Successful use of temporary right ventricular support to avoid implantation of biventricular long-term assist device: a transcutaneous approach

ASAIO J. Jul-Aug 2011;57(4):274-7. doi: 10.1097/MAT.0b013e31821f2130.


Severe right ventricular (RV) failure after left ventricular assist device (LVAD) implantation is a serious complication with a poor prognosis. The most effective therapy for these patients is an upgrade to biventricular mechanical support. However, it is well recognized that primary and secondary biventricular ventricular assist device implantation is associated with higher mortality rates. We report on three patients with cardiogenic shock, who were provided on an emergency basis with a percutaneous extracorporeal life support (ECLS) system by the femoral vessels. After stabilization, a LVAD was implanted. To avoid secondary RV failure, the ECLS was switched to a transcutaneous RV assist device (RVAD) as a temporary RV support. The arterial cannula was removed from the femoral artery, and a prosthesis-supported cannula was sutured to the pulmonary artery and passed through a subxiphoid exit. The femoral vein cannula was left in situ. Both cannulae were connected to a centrifugal pump. Two patients could be weaned from the RVAD; the system was explanted under local anesthesia. One patient died due to internal bleeding. In conclusion, the ease of device implantation, weaning, and explantation justifies a liberal use of temporary RV support to avoid implantation of the problematic long-term biventricular assist devices.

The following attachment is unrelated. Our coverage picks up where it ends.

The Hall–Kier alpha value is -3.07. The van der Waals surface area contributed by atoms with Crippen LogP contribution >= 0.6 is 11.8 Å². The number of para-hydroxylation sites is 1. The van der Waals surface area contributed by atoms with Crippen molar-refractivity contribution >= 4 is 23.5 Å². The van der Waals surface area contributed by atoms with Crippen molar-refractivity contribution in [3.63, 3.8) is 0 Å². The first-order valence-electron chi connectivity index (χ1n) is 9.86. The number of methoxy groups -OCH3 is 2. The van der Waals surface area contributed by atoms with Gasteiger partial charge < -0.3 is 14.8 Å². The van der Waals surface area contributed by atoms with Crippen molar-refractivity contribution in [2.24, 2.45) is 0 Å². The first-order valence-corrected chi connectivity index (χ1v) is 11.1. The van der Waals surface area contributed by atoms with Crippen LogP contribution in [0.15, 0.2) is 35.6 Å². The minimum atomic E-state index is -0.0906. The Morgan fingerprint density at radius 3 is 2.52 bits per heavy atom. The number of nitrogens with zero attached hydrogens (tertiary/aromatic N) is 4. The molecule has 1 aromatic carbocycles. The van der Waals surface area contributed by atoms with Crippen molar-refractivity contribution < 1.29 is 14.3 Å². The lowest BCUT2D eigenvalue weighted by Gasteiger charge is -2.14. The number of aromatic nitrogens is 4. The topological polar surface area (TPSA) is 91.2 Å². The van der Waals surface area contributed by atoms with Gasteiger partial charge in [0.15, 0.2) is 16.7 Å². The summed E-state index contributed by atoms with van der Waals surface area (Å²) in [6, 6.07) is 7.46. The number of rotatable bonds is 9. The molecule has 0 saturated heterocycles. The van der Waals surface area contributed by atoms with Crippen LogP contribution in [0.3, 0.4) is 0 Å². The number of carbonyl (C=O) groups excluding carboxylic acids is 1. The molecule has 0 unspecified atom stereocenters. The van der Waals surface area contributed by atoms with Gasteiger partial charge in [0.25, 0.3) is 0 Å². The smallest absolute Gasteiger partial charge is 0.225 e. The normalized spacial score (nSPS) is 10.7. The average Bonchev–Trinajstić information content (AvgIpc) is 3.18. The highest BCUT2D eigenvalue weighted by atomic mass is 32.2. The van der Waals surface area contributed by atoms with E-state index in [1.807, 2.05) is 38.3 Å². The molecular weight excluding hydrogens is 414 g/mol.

Publication types

  • Case Reports

MeSH terms

  • Administration, Cutaneous
  • Adult
  • Catheters
  • Echocardiography / methods
  • Heart Failure / therapy
  • Heart-Assist Devices / adverse effects*
  • Hemorrhage
  • Humans
  • Male
  • Middle Aged
  • Myocardial Infarction / therapy
  • Prosthesis Implantation / adverse effects
  • Shock, Cardiogenic / surgery
  • Shock, Cardiogenic / therapy*
  • Treatment Outcome
  • Ventricular Dysfunction, Right / pathology
  • Ventricular Dysfunction, Right / therapy